3. Death penalty for drug traffickers, murders, crooked cops and politicians.

    This is a war and in a war you use all resources. I am sure the USA would gladly fly drones over Mexico and listen in on the drug cartel.....hellfire here we come narco traffickers. Boom... now go to hell where you belong.

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  13. The US already is flying drones over Mexico, providing intel and backup support for Mexican police law enforcement agencies/armed forces on certain specified missions against the drug cartels. They will continue to help with intel and be available to work with Mexico into the future as needed without breaking Mexico's sovereignty laws . This was in NYT 8/26/11.

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  14. @August 27, 2011 11:42 AM

    It's been long ago here in BB too (November 17, 2010):
    http://www.borderlandbeat.com/2010/11/us-espionage-center-revealed-in-mexico.html

    August 9, 2011:
    http://www.borderlandbeat.com/2011/08/mexico-acknowledges-us-intel-agents.html


    That's good and nice it's continuing. Mexico needs all help what they can get. There's too many politicians etc involved one way or another that task is huge.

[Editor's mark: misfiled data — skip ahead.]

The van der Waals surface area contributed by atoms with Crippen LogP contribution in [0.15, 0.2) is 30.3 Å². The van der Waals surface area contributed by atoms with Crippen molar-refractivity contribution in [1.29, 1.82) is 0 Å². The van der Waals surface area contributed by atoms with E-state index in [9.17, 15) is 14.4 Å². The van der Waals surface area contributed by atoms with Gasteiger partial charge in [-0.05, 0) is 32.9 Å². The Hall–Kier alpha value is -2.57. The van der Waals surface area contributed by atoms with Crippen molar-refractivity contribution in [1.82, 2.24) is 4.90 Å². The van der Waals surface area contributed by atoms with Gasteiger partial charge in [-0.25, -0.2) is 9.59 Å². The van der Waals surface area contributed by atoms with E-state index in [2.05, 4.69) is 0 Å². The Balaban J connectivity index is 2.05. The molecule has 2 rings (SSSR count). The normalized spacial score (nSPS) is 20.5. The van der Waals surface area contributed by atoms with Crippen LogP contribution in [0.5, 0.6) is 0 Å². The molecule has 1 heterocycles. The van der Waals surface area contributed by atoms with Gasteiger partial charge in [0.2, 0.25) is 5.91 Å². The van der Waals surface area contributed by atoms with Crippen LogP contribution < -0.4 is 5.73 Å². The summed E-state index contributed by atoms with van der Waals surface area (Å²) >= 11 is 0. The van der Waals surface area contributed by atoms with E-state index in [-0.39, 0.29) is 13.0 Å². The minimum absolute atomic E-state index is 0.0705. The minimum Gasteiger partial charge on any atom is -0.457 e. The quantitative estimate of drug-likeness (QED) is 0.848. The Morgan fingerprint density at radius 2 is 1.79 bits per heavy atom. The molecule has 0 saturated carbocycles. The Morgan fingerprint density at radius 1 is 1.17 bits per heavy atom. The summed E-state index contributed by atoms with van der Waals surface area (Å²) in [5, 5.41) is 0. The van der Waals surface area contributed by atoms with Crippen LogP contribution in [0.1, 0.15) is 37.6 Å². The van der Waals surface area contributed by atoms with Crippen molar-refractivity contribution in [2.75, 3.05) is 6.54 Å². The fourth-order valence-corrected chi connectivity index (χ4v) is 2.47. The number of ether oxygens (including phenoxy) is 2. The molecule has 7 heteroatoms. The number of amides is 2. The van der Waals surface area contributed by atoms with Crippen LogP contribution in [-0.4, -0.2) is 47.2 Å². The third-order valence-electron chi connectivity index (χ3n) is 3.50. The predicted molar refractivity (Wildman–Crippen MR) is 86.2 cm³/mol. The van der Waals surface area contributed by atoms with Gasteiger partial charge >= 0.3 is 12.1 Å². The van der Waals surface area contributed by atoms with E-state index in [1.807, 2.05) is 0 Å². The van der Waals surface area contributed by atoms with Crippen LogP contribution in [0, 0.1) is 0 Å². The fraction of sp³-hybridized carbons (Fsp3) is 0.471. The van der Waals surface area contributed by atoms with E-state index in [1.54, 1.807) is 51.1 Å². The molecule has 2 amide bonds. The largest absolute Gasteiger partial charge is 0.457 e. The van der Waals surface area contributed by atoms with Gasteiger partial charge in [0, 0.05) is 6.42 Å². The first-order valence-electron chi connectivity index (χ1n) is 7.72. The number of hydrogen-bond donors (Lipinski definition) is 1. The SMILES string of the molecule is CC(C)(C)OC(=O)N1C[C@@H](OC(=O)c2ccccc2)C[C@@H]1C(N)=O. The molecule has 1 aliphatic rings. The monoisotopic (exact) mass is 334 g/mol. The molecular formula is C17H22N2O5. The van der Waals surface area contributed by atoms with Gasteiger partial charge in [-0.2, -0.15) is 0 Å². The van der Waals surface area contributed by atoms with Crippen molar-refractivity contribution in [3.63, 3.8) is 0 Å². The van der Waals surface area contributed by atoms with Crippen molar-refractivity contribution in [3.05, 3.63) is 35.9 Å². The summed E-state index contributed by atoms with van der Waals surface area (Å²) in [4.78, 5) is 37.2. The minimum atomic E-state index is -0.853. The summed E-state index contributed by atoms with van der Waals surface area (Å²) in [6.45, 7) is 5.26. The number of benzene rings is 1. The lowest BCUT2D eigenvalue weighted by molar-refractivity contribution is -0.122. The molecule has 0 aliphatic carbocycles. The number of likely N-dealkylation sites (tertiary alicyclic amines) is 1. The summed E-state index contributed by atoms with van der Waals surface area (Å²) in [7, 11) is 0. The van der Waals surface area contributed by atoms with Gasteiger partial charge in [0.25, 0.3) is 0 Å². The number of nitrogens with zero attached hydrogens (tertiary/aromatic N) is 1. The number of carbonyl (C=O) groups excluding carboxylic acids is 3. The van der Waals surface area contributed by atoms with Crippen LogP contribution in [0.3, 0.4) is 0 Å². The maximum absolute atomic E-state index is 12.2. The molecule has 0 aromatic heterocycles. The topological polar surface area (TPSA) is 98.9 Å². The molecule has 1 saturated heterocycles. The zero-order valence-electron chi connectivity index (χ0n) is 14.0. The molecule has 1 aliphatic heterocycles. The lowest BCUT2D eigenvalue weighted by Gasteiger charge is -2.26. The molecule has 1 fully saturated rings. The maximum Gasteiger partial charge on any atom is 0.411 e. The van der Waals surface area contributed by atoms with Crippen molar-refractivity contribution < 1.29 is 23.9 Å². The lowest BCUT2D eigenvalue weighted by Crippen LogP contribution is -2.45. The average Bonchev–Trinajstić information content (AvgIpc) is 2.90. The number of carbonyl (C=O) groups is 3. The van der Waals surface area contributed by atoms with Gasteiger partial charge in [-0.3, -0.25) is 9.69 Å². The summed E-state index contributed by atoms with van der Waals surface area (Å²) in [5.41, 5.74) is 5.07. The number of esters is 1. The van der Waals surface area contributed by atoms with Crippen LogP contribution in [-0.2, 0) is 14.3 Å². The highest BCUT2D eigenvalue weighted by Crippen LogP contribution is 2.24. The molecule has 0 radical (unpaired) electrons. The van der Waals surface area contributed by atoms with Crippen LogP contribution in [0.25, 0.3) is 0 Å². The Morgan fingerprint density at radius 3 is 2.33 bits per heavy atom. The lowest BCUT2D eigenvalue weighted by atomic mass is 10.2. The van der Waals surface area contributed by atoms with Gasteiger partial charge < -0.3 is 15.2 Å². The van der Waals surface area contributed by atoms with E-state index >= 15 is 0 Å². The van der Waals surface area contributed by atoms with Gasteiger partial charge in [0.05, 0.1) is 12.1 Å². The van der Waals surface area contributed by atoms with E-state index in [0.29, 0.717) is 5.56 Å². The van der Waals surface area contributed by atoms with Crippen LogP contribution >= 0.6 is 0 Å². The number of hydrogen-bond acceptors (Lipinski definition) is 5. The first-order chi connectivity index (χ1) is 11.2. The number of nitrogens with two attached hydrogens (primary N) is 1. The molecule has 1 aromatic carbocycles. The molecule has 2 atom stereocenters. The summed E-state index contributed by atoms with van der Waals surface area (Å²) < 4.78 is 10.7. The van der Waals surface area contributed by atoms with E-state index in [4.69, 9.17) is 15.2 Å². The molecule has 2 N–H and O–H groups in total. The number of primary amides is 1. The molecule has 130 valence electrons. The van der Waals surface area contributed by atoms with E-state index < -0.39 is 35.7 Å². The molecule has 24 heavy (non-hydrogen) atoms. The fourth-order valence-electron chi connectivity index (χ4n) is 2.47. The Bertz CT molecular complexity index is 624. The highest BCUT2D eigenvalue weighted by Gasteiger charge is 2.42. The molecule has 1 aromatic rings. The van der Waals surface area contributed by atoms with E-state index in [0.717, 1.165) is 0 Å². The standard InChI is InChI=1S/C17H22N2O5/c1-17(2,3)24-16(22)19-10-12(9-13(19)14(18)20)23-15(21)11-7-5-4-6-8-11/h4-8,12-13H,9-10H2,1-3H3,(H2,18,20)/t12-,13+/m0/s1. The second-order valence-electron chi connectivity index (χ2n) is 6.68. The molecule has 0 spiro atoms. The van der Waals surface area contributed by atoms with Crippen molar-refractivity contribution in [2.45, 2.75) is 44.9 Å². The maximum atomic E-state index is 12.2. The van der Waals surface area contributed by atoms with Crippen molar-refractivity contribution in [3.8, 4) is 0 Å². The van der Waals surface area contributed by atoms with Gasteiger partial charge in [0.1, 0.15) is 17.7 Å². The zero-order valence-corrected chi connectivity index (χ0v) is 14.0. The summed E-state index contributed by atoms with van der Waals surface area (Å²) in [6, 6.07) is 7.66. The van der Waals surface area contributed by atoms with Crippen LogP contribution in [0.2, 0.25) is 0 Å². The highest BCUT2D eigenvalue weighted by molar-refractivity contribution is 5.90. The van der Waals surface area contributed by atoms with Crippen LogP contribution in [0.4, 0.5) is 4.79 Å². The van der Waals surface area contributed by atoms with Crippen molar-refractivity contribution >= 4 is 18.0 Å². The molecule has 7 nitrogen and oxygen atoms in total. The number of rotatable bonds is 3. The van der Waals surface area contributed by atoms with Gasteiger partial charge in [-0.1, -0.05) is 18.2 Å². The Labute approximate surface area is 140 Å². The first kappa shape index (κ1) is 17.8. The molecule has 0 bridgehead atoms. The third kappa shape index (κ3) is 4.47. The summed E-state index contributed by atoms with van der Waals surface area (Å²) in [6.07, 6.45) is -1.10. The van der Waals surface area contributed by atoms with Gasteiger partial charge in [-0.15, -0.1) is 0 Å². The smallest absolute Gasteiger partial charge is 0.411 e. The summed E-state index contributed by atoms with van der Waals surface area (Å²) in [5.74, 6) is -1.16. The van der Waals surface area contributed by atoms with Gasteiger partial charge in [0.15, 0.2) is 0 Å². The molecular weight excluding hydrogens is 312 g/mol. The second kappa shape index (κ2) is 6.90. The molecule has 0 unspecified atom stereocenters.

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  15. I resent the condecention toward "grunts". I am a grunt and am way too smart to pick apart your wordy solutions. You write a lot but say very little. Keep comments shorter than the story whenever possible.

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  16. Texcoco Mex said

    5 people involved on the casino attack were arrested

    Carrazco Lucio Carlos Espinoza, alias "El Chigua", 25, Javier Alonso Morales Martínez, alias "El Javo", 37, Jonathan Jahir Reyna Gutierrez , 18, Juan Angel Flores Leal, alias "The Fields", 20, and Julio Tadeo Berrones, alias "El Julio Reyes' 28.

    At the press conference, the Attorney Adrian de la Garza, presented a video which shows the group of people getting gasoline in fuel containers at a gas station minutes before perpetrating the attack.

    It also appears that the Equinox gray van seen in the video of the attack was found.

    The recording also showed that the group of vehicles, including a Minicooper and Optra, move through Gonzalitos Avenue, heading to the casino.

    The president said the motive for the attack would have been to pressed the establishment to pay a fee, which is known as derecho the piso or tax.

    Presumably there was a disagreement with the owners and thats why it was attacked, but this is still under investigation, said Medina.

    He said that apparently the attack was against the business and not against the population, but the criminals were out of control.